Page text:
What's the power of Modding in Civ 6?


Nov 3, 2023

More of a meta question here about modding in Civ 6 as a whole. How powerful is it? Can you make a mod that most people would consider a 'different game'? I've been wanting to build a 4X hobby game for a while and wondering if Civ 7 would be a great place to get started with many of the 4X fundamentals included already.

An example would be Auto Chess, which came out of Dota 2 modding... and Dota which came out of Warcraft 3 modding!

Can Civ 6 mods have a similar level of evolution? Or is it more a classic mod suite about changing content and quality of life improvements?
I think it depends on your definition of 'different game'. Don't get me wrong - I understand the principle of what you're asking; and I will do my best to provide a level of targeted reply. It's something I've pondered, myself, from time to time - as an avid/active modder of the game who is reasonably familiar with the structure and how it all stitches together. I will say - I have no knowledge of the points-of-reference you cited: neither Auto Chess, nor Dota 2, nor even Warcraft 3.

For a question like this, I think it's important to boil down the game to its core components. The game itself consists of the game engine, which I would describe as very much 'hard-coded'. That game engine is designed to enable a turn-based, 4X game, based on a tiled map made up of hexagons. There's no getting away from that core concept.

There are then the layers of 'game information', 'specific gameplay experience' and 'scripted behaviour'. Broadly speaking, I consider the first to be the UI, the second to be the (static, but modifiable) database and artwork (both 2D and 3D) and the third to be the more dynamic, Lua-driven evaluations and changes to instances of items in the game.

In essence, each of these layers is highly moddable. With enough effort and imagination, you could make a completely different turn-based, 4X game based in a tiled map made up hexagons. In terms of player interaction with the game, you probably need to accept that you're stuck with concepts that are the equivalents of players, units, cities, improvements, buildings and suchlike. Of course, you can heavily reimagine them - but I am specifically referring to the interaction between these elements. The game will be based around having multiple players, sharing the map, interacting with each other ('diplomacy', but also in other ways on the map), using 'units', founding 'cities' building 'improvements' and/or 'buildings' and so on. Generally, the player will collect 'yields' to make progress and have different things locked behind certain milestones (e.g. 'technologies' and 'civics') and there is also a general idea of 'time passing'.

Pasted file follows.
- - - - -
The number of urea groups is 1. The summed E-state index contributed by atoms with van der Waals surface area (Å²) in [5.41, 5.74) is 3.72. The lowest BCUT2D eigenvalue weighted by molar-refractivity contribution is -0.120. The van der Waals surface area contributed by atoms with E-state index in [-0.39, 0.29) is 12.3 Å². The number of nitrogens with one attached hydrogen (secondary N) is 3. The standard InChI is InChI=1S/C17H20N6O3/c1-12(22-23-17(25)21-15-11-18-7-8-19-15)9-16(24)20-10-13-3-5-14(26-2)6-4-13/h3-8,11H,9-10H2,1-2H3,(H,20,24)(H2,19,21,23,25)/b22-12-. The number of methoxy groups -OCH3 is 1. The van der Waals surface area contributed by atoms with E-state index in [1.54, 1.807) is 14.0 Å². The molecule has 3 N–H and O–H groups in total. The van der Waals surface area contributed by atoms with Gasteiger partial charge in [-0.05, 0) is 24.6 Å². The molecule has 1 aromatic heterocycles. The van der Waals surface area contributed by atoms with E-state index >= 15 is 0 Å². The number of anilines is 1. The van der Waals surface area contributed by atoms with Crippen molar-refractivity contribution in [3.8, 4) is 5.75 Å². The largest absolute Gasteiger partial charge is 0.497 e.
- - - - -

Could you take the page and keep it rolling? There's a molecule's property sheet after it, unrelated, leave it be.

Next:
Of course, these are all concepts that are the basic building blocks of the Civilization series. From a reimagining/re-theming perspective, it is all up-for-grabs.

When I was early in my learning-to-mod journey, I pondered whether I could make a purely exploration-based game, set in space, for example - where 'yields' were 'matter, where 'cities' were actually 'stars', 'improvements' were actually 'planets' and so on. The simple answer: this would be possible. Would it make a good game? Probably not. But the point here is that it could be done, if one wished. How much of that is worth doing before you are better off making your own game with its own engine is also debatable.

In my considered opinion, the sensible limit to mod the game from the ground-up is probably an entire re-theme. Of course, there are many enterprising modders who have bolted on 'new things' within the existing theme - which proves the power of what is possible. But at the point you do both a complete re-theme and start to implement brand-new mechanics, you're going into 'new game' territory so much that I think the better investment of time is to, well, make a new game from scratch.
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Thanks Maconnolly, my current aspirations for ‘the actual game I’d love to make’ are most definitely New Game territory. Unfortunately I’m not much of a coder, so was thinking that if I can get a proof of concept done by piggybacking on Civ (which is the basis) then maybe that’s enough to validate if the game design has potential. I was also thinking that an in-built mod loving audience would be more likely to try out the experience and give feedback :)

It seems like from your description, it probably gets me 80% there for the whole 4X layer of my game concept (and I could retheme the whole thing) but my combat system would be closer to a popup Heroes of Might and Magic style experience compared to the on-map that Civ has.

I expect that element is the tricky bit
I can say, almost without reservation, that using Civ VI as a base engine won’t allow for a ‘tactical’ combat approach as you’re describing.

Don’t get me wrong - there is probably a way to get it done; but it would include rewriting the game engine, no doubt. Using Civ VI as a base just wouldn’t be the right approach.
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